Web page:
Warning: This is a thought-in-progress! Hence rambles horribly with terrible drawings and a rather incomplete conclusion…
Last week on the Jubilee Line, somewhere between Waterloo and Bermondsey, I had an epiphany (or maybe it was an Epiphany…), driven by Yuval Noah Harari’s belief that suffering is the only thing that isn’t a myth.
It was this:
So the only thing that’s real in life is how people feel.
Everything else – money, work, friends, family, government, religion, sport – is only experienced through how people feel, whether that be about themselves, their lives, or each other.
And if that’s true, then it may be fair to argue that:
The only thing that really matters in life is how you make people feel.
This got me thinking about a lot of things, in particular (and maybe to start with) how to choose a purposeful career, and how to be a customer-led company…
If the only thing that matters is how you make people feel, then perhaps the most purposeful roles are those that directly impact people’s feelings. And if a job is further away from having a direct impact, then the less purposeful it might feel.
So teachers, nurses, and speech therapists are all in the ‘inner circle’, directly helping and affecting people’s feelings every day. These professions are most likely to be remembered for having a big impact on people’s lives, at the times when they were needed the most. Then you’d move out slightly, to food sellers, taxi drivers, and journalists, facilitators of feelings but maybe not having that direct one-on-one contact with people that the first group have. Then perhaps the outer group is filled with those who are a long way from people, with a focus more on other priorities – investment bankers might be a popular example to put in here.
I’ve tried to demonstrate with this poorly scribbled diagram:
Then I started to wonder whether the same approach was true for companies, too. The inner circle would be your front-line staff, seeing customers day-to-day, delivering the customer experience and directly impacting how those people feel when they’re interacting with the company. As you get further out, you reach Marketing, a department focussed on how people feel about a brand, but with the people in the department not usually speaking to the customers themselves. And on the outer circle, the CEO, with the power to influence and impact the feelings of thousands of employees and customers – but someone who rarely directly impacts either group.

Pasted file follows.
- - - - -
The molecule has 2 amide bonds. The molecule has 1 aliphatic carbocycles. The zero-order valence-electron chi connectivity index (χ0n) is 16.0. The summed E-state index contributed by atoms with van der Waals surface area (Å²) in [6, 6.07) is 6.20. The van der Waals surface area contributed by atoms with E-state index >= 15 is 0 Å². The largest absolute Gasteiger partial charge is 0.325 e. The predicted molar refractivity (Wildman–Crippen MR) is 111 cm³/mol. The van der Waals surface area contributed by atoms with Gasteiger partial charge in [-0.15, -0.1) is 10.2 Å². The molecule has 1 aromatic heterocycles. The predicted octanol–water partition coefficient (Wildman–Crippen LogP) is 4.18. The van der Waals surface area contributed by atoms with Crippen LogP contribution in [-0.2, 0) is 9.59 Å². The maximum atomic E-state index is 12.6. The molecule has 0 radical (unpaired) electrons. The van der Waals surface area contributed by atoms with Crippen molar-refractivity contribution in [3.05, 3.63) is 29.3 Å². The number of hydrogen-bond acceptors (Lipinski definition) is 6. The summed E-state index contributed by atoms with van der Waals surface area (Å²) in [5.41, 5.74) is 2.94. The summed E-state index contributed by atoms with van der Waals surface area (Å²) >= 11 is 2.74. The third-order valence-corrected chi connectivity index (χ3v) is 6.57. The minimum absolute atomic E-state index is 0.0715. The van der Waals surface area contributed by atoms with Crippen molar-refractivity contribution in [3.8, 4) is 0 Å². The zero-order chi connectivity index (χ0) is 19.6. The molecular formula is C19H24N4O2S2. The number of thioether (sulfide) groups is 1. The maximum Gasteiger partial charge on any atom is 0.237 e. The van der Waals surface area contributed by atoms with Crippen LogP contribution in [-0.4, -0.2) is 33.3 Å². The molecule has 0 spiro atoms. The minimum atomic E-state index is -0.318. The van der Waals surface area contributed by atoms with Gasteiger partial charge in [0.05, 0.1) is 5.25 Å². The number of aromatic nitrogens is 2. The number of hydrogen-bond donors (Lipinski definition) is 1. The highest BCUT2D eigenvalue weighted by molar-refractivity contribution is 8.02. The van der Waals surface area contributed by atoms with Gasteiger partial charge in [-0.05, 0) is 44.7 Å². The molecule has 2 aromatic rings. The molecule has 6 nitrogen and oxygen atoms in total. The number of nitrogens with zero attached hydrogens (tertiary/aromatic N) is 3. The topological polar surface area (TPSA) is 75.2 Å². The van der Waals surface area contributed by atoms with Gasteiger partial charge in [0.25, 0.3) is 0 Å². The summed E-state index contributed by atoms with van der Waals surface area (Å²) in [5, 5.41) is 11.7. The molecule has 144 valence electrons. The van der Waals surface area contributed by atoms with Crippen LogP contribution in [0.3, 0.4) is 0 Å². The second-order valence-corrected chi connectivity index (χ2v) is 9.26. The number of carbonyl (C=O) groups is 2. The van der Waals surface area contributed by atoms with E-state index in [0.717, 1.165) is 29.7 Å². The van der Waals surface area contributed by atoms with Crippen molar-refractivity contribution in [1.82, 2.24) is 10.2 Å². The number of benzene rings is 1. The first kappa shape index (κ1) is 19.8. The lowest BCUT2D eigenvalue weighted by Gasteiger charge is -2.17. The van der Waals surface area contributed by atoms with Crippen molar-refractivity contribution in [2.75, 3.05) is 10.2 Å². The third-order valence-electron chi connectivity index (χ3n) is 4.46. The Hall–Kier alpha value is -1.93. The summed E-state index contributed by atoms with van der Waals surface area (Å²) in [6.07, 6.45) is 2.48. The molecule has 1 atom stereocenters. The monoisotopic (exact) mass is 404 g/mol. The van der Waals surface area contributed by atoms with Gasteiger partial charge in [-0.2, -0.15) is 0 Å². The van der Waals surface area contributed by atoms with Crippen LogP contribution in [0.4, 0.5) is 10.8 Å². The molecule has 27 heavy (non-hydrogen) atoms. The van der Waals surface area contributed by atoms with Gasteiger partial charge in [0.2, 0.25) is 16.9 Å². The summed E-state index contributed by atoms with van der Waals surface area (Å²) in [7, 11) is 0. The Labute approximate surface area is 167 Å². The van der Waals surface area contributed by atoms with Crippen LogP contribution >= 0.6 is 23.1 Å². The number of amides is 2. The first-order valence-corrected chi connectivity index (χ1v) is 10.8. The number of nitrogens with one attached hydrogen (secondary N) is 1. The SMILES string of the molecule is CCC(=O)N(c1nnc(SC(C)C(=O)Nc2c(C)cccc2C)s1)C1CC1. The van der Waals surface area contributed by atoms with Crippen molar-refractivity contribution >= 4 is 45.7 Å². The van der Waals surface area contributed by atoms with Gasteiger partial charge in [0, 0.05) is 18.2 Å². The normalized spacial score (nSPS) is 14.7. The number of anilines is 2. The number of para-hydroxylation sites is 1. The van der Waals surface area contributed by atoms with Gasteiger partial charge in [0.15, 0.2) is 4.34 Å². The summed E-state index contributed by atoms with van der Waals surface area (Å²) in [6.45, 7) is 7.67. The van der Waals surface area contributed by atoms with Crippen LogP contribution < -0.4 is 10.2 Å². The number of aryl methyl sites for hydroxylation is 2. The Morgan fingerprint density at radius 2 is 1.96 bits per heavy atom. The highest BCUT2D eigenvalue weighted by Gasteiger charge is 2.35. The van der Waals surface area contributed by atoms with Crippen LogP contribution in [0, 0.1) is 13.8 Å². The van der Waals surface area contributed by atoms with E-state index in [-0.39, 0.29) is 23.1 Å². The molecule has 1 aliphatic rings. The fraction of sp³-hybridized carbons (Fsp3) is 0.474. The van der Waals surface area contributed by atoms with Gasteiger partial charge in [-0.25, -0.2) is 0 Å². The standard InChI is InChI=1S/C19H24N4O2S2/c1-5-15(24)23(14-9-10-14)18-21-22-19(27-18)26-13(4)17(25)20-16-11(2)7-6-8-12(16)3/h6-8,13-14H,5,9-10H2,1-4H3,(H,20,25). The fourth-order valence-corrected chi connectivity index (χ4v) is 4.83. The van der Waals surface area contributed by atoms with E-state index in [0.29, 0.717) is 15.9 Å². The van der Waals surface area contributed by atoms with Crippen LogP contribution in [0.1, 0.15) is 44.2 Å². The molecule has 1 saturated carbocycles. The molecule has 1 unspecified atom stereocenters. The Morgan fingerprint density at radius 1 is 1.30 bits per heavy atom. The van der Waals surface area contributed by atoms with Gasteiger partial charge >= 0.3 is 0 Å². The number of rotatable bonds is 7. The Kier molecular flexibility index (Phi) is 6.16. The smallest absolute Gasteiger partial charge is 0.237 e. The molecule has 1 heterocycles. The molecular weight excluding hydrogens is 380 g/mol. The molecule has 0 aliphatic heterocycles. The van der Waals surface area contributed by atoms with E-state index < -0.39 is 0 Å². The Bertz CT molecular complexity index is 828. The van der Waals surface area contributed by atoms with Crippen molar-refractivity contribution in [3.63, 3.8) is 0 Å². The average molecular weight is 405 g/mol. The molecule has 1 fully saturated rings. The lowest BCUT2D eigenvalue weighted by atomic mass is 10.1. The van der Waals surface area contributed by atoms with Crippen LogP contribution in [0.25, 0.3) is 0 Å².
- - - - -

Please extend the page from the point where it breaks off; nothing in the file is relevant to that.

The most customer-led (and often most successful) companies I’ve seen and worked with are those whose Executive team are more directly connected with customers and colleagues, understanding how the choices they make will impact both, and making a decision based on that knowledge. Conversely, those less successful often make decisions with little thought or regard for how it might make people feel – or with thought, and then a decision to ignore.
Of course, this is a far simplified version of the truth. Within any role and profession you may directly or indirectly impact people. For example, you might work in a large corporate HQ, distant from customers – but with a focus on helping everyone in your team be the best they can be, spending your time coaching and mentoring and impacting lives that way. Some people may take jobs they hate, because it will give them enough money to make their family feel good. Others may be in jobs where they’ll have no choice but to make people feel bad. And then there’s the complexity of whether this should be about how you make others feel versus how you make yourself feel, again something that will shift depending on the person and situation.
But even in accepting all that, perhaps this simplified version does suggest one thing. If in all of our decisions – whether those be about our careers, our customers, or our dinner for tonight – we consider the impact on how people will feel, then we might feel better about ourselves, and about how we’ve made others feel, too.
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